Johannesburg & Soweto
SA's Financial Hub meets SA's biggest township in this melting pot.
Johannesburg is an African city of note. Johannesburg is characterised by contradiction and an apparent seamless combination of irreconcilable differences. The largest city in South Africa, Johannesburg is also the wealthiest and, without doubt, the economic powerhouse of Africa. ohannesburg is a booming, happening city and the emphasis is on making money - whether in business or on the streets - and has been since its beginnings when the world’s richest gold fields were discovered in Johannesburg during the 1880s. Visit the Apartheid Museum to learn about the rise and fall of a racially prejudiced system that managed to straddle half a century. Exhibits were created by a team of curators, filmmakers, historians and designers, so expect to see more than your average museum behind-a-glass-exhibit – it’s powerful stuff. The Johannesburg inner city, abandoned by an exodus of big business that transferred to Sandton and, until recently, avoided by all except die-hard tourists, is undergoing a complete regeneration. The area close to City Hall and Newtown Cultural Precinct, which has completely transformed the Market Theatre and surrounds, now forms the heart of urban revival, and the Johannesburg inner city remains the largest employment centre in South Africa. But it’s the sprawl of the leafy northern suburbs - there are over six million trees in Johannesburg - that draws the visitor: buzzing, trendy suburbs like Parktown and Norwood, with their restaurant-lined avenues that cater for the dining and décor set; the high street of Greenside that so easily dons the mantle of hip chic; fashionable Melville (forget venturing a little further to Yeoville - Jozi’s Greenwich Village it might have been but not any longer), and the sprawling malls of Sandton, all combine to make the city a great place to be. South of Johannesburg is Soweto, a city developed as a township for black people under the apartheid system. Most of the struggle against apartheid was fought in and from Soweto. The name Soweto is an acronym, made up - in apartheid days - from the first letters of the words “south western township”. Soweto is inhabited by over two million people, with homes ranging from extravagant mansions to makeshift shacks. Soweto is a city of enterprise and cultural interaction. It is a popular tourist destination with sites such as Kliptown (where the Freedom Charter was drawn up), the home of former President Nelson Mandela, the Hector Petersen Memorial site.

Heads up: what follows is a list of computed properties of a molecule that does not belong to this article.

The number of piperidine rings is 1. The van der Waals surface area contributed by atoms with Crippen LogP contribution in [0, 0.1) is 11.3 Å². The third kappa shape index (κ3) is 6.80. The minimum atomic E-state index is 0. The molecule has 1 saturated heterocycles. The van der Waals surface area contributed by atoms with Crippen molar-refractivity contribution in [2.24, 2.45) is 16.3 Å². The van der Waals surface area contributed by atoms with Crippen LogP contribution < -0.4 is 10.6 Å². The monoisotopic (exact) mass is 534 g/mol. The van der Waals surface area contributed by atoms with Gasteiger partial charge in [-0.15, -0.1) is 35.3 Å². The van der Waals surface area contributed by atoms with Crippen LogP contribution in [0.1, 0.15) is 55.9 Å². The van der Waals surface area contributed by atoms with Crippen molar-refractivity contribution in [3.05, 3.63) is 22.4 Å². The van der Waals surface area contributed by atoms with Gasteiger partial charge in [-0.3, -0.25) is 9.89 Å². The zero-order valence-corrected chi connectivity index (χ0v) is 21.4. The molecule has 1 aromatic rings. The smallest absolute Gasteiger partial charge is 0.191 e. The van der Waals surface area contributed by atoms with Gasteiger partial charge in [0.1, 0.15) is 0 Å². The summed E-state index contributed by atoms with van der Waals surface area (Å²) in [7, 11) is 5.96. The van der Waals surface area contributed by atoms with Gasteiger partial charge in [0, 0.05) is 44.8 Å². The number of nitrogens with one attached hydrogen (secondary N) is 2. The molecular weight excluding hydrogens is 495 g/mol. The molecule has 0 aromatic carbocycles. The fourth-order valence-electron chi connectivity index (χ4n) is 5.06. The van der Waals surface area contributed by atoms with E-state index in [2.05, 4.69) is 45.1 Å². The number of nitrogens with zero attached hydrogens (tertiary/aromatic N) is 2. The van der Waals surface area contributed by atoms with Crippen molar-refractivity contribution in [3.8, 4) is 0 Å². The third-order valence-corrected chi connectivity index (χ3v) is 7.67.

+27 68 158 6761
Volunteer & Travel, Inkangala, Luthuli, South Africa